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bruce381
07-31-2012, 11:35 AM
California “Green Chemistry” Regs Proposed

On July 27, 2012, the California Department of Toxic Substances Control (DTSC) proposed its “Safer Consumer Products Regulations” for a 45-day public comment period. The proposed regulations, which have undergone several iterations, are the latest step in the state’s “Green Chemistry Initiative.” ILMA is closely following the development of the proposed regulations as a member of the Green Chemistry Coalition in California.

DTSC describes its proposed regulations as a “preemptive strategy that reduces the use of toxic substances in the design of products and industrial processes with the aim of creating safer and sustainable products that do not threaten human health or persist in the environment.” The core elements of the proposed regulations are: Chemicals of Concern (COC), Priority Products (PP), Alternative Assessments (AA), and Regulatory Responses.

Of critical importance to most companies doing business in California, including ILMA members, is DTSC's plan to create a COC List within 30 days after the effective date of the regulations. Under the proposed regulations, the COC List would include those substances that exhibit a hazard trait or an environmental or toxicological endpoint.

DTSC originally indicated that its list would include approximately 3,000 COCs. DTSC now estimates that the COC List will include approximately 1,200 COCs. The Agency says the difference is largely based on the removal of chemicals covered by other regulations (e.g., pesticides) and other chemicals determined not to be in consumer products.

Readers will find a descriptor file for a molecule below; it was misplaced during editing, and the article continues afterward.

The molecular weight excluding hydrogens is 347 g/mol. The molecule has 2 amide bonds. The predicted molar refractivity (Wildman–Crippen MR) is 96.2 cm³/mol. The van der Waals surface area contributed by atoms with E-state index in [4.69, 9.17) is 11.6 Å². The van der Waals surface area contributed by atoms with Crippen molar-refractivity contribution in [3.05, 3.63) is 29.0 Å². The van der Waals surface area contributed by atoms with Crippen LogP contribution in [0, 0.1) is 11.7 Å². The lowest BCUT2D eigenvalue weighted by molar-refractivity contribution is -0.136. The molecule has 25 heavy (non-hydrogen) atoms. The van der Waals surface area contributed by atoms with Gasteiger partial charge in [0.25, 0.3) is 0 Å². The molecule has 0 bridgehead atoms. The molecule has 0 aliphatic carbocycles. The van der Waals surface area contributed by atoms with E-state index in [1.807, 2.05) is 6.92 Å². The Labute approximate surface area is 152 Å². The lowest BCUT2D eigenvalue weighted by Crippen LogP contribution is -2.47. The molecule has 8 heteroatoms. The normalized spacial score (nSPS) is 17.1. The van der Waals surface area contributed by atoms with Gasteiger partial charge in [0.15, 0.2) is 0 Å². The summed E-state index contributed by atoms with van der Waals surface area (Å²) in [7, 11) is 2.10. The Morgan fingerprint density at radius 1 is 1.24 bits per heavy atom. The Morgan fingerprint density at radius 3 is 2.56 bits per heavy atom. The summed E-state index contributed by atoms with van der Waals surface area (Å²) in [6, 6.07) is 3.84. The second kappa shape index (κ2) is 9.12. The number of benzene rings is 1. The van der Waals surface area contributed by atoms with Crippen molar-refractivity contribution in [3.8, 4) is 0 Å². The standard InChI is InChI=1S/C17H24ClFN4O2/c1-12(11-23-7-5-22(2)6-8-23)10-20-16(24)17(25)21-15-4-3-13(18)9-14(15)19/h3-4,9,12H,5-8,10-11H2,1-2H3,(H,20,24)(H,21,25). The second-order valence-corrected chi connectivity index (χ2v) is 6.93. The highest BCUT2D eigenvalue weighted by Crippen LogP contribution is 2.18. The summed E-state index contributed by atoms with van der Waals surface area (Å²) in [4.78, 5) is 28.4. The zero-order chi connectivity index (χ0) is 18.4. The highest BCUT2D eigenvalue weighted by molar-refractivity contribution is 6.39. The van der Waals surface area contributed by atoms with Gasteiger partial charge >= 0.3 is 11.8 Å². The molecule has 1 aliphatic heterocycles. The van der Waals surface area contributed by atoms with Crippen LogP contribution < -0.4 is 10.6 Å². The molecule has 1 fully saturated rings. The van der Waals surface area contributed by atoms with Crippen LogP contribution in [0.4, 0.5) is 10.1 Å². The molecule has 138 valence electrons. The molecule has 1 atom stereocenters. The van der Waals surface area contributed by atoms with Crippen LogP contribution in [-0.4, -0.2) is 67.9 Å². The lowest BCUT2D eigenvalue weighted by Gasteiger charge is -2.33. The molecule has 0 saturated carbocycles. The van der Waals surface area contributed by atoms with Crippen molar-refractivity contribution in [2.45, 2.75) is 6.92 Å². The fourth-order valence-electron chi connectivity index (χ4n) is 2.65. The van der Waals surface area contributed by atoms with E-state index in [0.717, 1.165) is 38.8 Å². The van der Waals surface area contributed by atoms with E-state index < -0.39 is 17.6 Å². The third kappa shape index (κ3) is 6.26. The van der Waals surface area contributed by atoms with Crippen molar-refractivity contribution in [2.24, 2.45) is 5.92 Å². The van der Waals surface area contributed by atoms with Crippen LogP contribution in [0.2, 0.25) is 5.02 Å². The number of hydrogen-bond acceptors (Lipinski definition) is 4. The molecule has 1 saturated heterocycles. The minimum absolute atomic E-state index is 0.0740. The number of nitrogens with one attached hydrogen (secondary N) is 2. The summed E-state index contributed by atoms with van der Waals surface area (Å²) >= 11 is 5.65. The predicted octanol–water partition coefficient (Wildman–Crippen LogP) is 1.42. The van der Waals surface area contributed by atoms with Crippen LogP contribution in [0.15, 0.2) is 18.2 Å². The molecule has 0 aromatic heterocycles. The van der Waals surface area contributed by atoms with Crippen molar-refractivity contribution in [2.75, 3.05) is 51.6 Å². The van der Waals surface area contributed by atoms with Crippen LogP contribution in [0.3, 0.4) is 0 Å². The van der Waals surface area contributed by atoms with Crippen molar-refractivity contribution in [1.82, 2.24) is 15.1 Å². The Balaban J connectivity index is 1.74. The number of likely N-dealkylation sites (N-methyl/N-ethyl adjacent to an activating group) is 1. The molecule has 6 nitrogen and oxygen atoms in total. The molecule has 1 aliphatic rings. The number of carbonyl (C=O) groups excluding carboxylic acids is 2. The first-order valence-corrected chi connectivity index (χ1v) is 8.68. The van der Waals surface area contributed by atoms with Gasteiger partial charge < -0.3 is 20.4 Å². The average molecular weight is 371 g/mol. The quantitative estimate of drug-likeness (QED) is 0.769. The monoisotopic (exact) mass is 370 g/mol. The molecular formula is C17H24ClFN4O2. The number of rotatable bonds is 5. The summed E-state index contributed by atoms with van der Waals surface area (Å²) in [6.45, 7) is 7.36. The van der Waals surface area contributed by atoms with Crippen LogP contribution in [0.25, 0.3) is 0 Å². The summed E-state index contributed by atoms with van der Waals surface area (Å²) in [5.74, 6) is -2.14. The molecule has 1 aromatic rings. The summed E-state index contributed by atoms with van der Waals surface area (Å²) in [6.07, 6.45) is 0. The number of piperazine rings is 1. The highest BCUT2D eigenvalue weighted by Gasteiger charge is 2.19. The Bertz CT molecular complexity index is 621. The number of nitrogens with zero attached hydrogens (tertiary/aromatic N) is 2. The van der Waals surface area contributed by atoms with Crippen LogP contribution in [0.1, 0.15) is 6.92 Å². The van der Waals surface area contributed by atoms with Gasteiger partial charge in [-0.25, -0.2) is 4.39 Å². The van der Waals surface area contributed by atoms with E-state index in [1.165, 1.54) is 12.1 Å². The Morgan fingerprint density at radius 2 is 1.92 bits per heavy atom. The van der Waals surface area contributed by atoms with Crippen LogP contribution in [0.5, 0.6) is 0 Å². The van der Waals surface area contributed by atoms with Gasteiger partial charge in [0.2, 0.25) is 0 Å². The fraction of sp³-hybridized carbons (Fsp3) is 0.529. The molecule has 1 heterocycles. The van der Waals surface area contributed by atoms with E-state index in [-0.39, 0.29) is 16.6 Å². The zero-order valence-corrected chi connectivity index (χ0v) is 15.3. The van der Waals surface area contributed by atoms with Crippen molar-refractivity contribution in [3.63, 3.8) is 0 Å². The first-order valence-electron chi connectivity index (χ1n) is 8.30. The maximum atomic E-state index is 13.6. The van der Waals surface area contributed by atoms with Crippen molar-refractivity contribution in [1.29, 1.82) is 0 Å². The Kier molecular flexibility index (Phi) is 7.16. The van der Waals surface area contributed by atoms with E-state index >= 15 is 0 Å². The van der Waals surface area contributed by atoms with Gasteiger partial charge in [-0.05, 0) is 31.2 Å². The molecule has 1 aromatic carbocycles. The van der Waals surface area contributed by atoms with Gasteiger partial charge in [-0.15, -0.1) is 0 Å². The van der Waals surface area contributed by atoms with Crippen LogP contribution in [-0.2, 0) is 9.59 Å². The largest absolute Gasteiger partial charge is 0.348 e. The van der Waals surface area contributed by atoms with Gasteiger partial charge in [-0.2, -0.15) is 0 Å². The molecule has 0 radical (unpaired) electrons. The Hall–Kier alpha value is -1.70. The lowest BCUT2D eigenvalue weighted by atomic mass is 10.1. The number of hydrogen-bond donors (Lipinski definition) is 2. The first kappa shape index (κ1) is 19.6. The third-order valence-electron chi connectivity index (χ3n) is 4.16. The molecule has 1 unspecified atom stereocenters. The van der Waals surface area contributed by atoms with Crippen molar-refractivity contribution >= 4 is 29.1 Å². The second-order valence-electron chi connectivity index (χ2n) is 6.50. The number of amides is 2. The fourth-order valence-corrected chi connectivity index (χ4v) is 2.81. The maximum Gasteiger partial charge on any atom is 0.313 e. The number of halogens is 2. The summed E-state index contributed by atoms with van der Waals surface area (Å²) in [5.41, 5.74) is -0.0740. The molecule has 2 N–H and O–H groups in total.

Under the proposed regulations, there is a process by which DTSC can identify additional chemicals as COCs after considering the potential chemical adverse impacts, potential exposures, availability of reliable information and availability of safer alternatives. Individuals also can petition to have chemicals added or deleted from the COC List.

The proposed regulations require DTSC to evaluate and prioritize products that contain COCs and then to develop a list of PPs for which AAs must be conducted. To determine products of high priority, DTSC will evaluate the potential adverse health and environmental impacts posed by the COCs in each product based on factors listed in the proposed regulations. Of interest to ILMA members, the proposed regulations no longer distinguish between “assembled” and “formulated” products. Further, DTSC defines "consumer product" to include, in part, “component” and “homogeneous material” to provide it “flexibility to name any identifiable constituent or part or a homogeneous layer of material in the finished product or that makes up the finished product as a Priority Product.”

DTSC previously indicated — and the proposed regulations state — that the initial PPs list would contain two to five products. However, DTSC and the proposed regulations include a requirement that DTSC develop, no later than January 1, 2014, a Priority Product Work Plan that “identifies and describes the product categories that the Department will evaluate to identify products to be added to the Priority Products list during the next three (3) years.”

The proposed regulations will require “responsible entities,” including manufacturers, importers, and retailers who sell products in California, to notify DTSC within 60 days of a PP's listing that its product is a PP or satisfies an exemption in the proposed regulations. The notification responsibilities for responsible entities are tiered, such that primary responsibility will lie with the manufacturer (the person that makes the product or the person who controls the specifications and design of, or use of materials in, the products), the importer will have responsibility if the manufacturer fails to comply, and retailers will be required to comply only if the manufacturer and importer (if any) fail to comply and such information is posted on a "Failure to Comply" list on DTSC's website.